The Vermont Wood Manufacturers Association
(VWMA) has named David Hurwitz the Woodworker of the Year. And no wonder: The Randolph artisan turns straight wood into amazingly sensuous pieces, from utensils to dining room tables. You'd think there might be alchemy involved and not just woodworking tools.
Hurwitz’s work commands attention. His custom, glass-topped Lake Champlain cocktail table, for instance, displays an innovative curvature — in sustainably harvested maple — that mocks the driftwood found on lake shores. It seems almost too pretty to be practical.
His benches for Montshire Museum of Science in Norwich, installed along the outdoor garden path, are crafted from locally grown white oak, and are as aesthetically pleasing as they are sturdy. The taffy-like carved wood framing a mirror or forming a coatrack is impossibly sinewy.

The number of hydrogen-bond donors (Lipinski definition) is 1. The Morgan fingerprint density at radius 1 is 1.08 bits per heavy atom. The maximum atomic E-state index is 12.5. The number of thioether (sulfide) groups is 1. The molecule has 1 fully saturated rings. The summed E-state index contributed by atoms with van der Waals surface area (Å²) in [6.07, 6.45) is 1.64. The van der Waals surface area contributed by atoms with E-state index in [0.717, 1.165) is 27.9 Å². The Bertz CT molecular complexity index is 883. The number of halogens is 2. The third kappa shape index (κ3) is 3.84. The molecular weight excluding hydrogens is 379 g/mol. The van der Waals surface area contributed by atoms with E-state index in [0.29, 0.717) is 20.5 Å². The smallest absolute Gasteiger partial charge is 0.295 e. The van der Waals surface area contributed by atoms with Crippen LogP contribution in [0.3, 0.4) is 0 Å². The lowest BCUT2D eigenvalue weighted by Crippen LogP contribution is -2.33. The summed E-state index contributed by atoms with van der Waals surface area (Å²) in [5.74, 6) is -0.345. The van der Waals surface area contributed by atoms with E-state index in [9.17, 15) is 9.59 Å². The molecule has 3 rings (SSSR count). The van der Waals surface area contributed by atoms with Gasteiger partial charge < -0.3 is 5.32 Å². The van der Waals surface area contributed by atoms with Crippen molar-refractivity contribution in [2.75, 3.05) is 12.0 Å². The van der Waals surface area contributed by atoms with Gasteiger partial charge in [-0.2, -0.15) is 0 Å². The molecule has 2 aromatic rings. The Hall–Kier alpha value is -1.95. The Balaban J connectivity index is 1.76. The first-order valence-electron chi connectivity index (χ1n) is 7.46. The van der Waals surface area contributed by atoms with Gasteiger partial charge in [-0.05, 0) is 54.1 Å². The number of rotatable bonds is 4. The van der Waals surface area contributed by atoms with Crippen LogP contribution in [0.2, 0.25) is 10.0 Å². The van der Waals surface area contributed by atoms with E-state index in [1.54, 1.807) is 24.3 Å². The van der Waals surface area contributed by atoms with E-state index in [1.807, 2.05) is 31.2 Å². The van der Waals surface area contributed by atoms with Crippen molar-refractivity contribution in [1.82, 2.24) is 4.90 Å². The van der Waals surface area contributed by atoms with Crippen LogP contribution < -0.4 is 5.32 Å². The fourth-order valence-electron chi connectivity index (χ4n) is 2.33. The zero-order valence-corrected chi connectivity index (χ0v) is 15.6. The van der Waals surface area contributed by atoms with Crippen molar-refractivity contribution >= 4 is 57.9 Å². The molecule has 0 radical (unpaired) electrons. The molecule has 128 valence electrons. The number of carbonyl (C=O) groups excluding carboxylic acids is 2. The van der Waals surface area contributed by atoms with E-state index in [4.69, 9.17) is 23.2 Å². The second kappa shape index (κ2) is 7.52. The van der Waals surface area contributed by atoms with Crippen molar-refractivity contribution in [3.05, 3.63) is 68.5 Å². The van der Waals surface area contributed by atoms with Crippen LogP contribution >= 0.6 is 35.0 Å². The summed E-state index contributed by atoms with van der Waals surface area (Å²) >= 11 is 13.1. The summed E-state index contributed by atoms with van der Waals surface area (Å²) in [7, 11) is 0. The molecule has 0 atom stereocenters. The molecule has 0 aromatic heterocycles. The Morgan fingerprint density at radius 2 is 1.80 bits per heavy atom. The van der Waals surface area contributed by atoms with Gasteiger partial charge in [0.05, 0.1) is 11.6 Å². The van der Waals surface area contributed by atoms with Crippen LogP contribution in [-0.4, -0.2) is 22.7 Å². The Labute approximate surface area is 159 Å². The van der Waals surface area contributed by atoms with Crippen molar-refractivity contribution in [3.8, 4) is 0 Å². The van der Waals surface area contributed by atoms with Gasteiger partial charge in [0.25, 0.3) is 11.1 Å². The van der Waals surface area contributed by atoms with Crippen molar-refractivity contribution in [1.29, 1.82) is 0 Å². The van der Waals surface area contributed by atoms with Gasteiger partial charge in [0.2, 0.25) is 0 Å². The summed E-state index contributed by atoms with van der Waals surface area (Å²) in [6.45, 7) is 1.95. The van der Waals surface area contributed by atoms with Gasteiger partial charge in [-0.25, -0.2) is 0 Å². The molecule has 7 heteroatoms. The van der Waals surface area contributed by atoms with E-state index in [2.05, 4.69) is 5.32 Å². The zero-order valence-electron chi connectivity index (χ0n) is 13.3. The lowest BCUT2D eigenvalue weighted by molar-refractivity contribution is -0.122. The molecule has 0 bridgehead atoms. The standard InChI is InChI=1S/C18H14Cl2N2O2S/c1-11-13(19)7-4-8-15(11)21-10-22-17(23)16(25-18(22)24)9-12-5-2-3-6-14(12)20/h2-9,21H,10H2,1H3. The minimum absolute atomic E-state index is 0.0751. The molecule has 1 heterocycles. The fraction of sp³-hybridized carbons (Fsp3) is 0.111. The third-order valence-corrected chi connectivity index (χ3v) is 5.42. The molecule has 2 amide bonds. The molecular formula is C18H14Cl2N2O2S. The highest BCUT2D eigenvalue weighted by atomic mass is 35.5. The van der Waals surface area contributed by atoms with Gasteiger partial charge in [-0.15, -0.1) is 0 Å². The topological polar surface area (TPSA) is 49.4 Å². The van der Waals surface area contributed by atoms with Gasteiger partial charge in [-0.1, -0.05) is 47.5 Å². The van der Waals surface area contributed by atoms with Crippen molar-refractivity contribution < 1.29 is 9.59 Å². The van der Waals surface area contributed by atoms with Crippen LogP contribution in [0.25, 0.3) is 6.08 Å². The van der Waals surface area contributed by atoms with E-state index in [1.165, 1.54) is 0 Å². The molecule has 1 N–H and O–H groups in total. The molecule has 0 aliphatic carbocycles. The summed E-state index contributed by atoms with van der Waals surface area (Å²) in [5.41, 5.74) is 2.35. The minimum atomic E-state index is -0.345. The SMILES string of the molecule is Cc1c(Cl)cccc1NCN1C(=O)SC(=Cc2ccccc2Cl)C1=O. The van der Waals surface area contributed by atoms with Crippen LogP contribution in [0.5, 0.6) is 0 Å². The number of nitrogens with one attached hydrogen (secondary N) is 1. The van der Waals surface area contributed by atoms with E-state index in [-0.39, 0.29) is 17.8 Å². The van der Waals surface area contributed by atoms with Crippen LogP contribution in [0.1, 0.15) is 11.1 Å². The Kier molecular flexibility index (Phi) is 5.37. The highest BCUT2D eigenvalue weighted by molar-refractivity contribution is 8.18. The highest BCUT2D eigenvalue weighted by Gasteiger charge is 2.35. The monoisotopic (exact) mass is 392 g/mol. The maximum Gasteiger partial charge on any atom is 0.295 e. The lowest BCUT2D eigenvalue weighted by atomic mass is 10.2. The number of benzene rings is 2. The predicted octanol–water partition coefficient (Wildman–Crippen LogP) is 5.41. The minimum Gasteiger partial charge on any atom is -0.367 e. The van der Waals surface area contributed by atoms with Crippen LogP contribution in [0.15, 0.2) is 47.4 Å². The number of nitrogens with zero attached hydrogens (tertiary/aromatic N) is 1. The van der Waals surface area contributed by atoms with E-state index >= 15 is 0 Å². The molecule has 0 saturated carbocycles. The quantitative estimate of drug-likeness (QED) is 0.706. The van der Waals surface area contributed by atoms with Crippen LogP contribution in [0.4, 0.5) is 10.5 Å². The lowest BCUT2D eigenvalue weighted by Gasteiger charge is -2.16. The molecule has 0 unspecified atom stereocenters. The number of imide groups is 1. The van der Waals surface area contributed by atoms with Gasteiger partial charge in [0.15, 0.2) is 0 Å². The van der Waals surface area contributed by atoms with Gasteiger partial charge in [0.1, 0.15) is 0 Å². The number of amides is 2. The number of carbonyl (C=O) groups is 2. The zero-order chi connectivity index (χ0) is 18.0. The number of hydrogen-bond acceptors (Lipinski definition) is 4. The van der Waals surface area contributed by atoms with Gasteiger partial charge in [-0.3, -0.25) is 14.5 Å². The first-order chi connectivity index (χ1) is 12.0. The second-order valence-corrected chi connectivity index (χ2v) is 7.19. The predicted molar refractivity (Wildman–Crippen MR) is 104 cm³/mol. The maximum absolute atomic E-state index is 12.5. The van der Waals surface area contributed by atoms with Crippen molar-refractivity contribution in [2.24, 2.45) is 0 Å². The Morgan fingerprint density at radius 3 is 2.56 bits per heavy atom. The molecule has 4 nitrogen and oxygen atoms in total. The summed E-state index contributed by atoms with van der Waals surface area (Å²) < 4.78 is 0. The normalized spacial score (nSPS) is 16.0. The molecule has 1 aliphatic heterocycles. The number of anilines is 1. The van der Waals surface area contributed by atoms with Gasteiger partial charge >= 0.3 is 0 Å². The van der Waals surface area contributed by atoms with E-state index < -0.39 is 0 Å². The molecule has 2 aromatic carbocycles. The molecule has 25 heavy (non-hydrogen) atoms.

Hurwitz’s vision for his craft represents a stunning marriage of form and function.
Hurwitz earned a BFA in woodworking and furniture design from the School for American Craftsmen at Rochester Institute of Technology, and has been a professional woodworker since 1998. He's won numerous awards for his furniture and woodenware, and been featured in many industry publications. Hurwitz has served on the VWMA board of directors, is a member of the Guild of Vermont Furniture Makers
and teaches the next generation of crafters at the Vermont Woodworking School
His work can be seen at the annual Vermont Fine Furniture, Woodworking & Forest Festival
in Woodstock, Vt., other craft shows and at his studio, David Hurwitz Originals
, in Randolph.